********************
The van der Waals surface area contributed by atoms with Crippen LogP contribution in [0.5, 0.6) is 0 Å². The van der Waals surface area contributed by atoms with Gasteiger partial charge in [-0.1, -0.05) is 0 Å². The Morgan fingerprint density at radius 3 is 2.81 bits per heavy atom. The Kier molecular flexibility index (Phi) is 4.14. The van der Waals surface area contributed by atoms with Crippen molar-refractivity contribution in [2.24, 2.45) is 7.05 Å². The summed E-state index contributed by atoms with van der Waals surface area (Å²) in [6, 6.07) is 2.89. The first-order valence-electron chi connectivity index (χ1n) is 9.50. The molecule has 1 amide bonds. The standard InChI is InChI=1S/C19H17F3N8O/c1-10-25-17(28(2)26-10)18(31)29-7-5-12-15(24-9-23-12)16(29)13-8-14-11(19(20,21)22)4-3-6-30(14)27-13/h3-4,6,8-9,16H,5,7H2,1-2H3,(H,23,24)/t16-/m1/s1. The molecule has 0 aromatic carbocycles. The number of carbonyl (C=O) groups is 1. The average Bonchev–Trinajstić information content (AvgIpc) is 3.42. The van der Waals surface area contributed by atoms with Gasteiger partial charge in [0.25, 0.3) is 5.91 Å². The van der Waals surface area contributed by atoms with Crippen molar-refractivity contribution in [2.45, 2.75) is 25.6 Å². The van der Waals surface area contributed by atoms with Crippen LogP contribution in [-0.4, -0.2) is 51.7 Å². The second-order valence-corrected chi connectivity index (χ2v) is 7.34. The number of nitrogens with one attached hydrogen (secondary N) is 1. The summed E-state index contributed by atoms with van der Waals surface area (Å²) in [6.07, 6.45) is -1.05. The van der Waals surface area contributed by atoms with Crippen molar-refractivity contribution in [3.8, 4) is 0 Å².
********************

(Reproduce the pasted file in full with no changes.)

The van der Waals surface area contributed by atoms with Crippen LogP contribution in [0.5, 0.6) is 0 Å². The van der Waals surface area contributed by atoms with Gasteiger partial charge in [-0.1, -0.05) is 0 Å². The Morgan fingerprint density at radius 3 is 2.81 bits per heavy atom. The Kier molecular flexibility index (Phi) is 4.14. The van der Waals surface area contributed by atoms with Crippen molar-refractivity contribution in [2.24, 2.45) is 7.05 Å². The summed E-state index contributed by atoms with van der Waals surface area (Å²) in [6, 6.07) is 2.89. The first-order valence-electron chi connectivity index (χ1n) is 9.50. The molecule has 1 amide bonds. The standard InChI is InChI=1S/C19H17F3N8O/c1-10-25-17(28(2)26-10)18(31)29-7-5-12-15(24-9-23-12)16(29)13-8-14-11(19(20,21)22)4-3-6-30(14)27-13/h3-4,6,8-9,16H,5,7H2,1-2H3,(H,23,24)/t16-/m1/s1. The molecule has 0 aromatic carbocycles. The number of carbonyl (C=O) groups is 1. The average Bonchev–Trinajstić information content (AvgIpc) is 3.42. The van der Waals surface area contributed by atoms with Gasteiger partial charge in [0.25, 0.3) is 5.91 Å². The van der Waals surface area contributed by atoms with Crippen molar-refractivity contribution in [2.45, 2.75) is 25.6 Å². The van der Waals surface area contributed by atoms with Crippen LogP contribution in [-0.4, -0.2) is 51.7 Å². The second-order valence-corrected chi connectivity index (χ2v) is 7.34. The number of nitrogens with one attached hydrogen (secondary N) is 1. The summed E-state index contributed by atoms with van der Waals surface area (Å²) in [6.07, 6.45) is -1.05. The van der Waals surface area contributed by atoms with Crippen molar-refractivity contribution in [3.8, 4) is 0 Å².